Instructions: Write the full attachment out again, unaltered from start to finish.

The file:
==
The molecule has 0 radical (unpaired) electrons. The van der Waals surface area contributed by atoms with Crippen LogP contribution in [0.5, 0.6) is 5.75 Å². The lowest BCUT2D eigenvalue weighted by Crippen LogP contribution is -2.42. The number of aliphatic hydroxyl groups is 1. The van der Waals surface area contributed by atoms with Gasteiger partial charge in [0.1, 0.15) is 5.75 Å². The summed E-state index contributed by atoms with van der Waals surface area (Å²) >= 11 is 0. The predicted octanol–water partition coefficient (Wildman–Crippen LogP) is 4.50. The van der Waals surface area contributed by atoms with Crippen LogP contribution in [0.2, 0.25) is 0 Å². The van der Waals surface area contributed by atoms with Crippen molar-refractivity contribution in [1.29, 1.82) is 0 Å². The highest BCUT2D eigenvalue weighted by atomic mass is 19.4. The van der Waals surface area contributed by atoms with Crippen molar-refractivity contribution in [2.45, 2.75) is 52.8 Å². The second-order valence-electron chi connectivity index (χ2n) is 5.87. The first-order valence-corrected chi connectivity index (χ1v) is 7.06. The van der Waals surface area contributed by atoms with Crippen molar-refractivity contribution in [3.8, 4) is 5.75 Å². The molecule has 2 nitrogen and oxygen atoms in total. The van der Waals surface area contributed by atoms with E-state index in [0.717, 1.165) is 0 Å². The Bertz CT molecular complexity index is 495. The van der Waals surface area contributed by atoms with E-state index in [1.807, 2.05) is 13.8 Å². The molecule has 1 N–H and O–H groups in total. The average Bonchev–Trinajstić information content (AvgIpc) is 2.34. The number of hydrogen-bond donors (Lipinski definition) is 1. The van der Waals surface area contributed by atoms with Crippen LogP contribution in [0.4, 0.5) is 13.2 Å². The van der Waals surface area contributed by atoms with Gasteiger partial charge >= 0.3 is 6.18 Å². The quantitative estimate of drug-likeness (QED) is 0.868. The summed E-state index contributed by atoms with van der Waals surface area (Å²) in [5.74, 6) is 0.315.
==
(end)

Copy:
The molecule has 0 radical (unpaired) electrons. The van der Waals surface area contributed by atoms with Crippen LogP contribution in [0.5, 0.6) is 5.75 Å². The lowest BCUT2D eigenvalue weighted by Crippen LogP contribution is -2.42. The number of aliphatic hydroxyl groups is 1. The van der Waals surface area contributed by atoms with Gasteiger partial charge in [0.1, 0.15) is 5.75 Å². The summed E-state index contributed by atoms with van der Waals surface area (Å²) >= 11 is 0. The predicted octanol–water partition coefficient (Wildman–Crippen LogP) is 4.50. The van der Waals surface area contributed by atoms with Crippen LogP contribution in [0.2, 0.25) is 0 Å². The van der Waals surface area contributed by atoms with Crippen molar-refractivity contribution in [1.29, 1.82) is 0 Å². The highest BCUT2D eigenvalue weighted by atomic mass is 19.4. The van der Waals surface area contributed by atoms with Crippen molar-refractivity contribution in [2.45, 2.75) is 52.8 Å². The second-order valence-electron chi connectivity index (χ2n) is 5.87. The first-order valence-corrected chi connectivity index (χ1v) is 7.06. The van der Waals surface area contributed by atoms with Crippen molar-refractivity contribution in [3.8, 4) is 5.75 Å². The molecule has 2 nitrogen and oxygen atoms in total. The van der Waals surface area contributed by atoms with E-state index in [0.717, 1.165) is 0 Å². The Bertz CT molecular complexity index is 495. The van der Waals surface area contributed by atoms with E-state index in [1.807, 2.05) is 13.8 Å². The molecule has 1 N–H and O–H groups in total. The average Bonchev–Trinajstić information content (AvgIpc) is 2.34. The number of hydrogen-bond donors (Lipinski definition) is 1. The van der Waals surface area contributed by atoms with Crippen LogP contribution in [0.4, 0.5) is 13.2 Å². The van der Waals surface area contributed by atoms with Gasteiger partial charge >= 0.3 is 6.18 Å². The quantitative estimate of drug-likeness (QED) is 0.868. The summed E-state index contributed by atoms with van der Waals surface area (Å²) in [5.74, 6) is 0.315.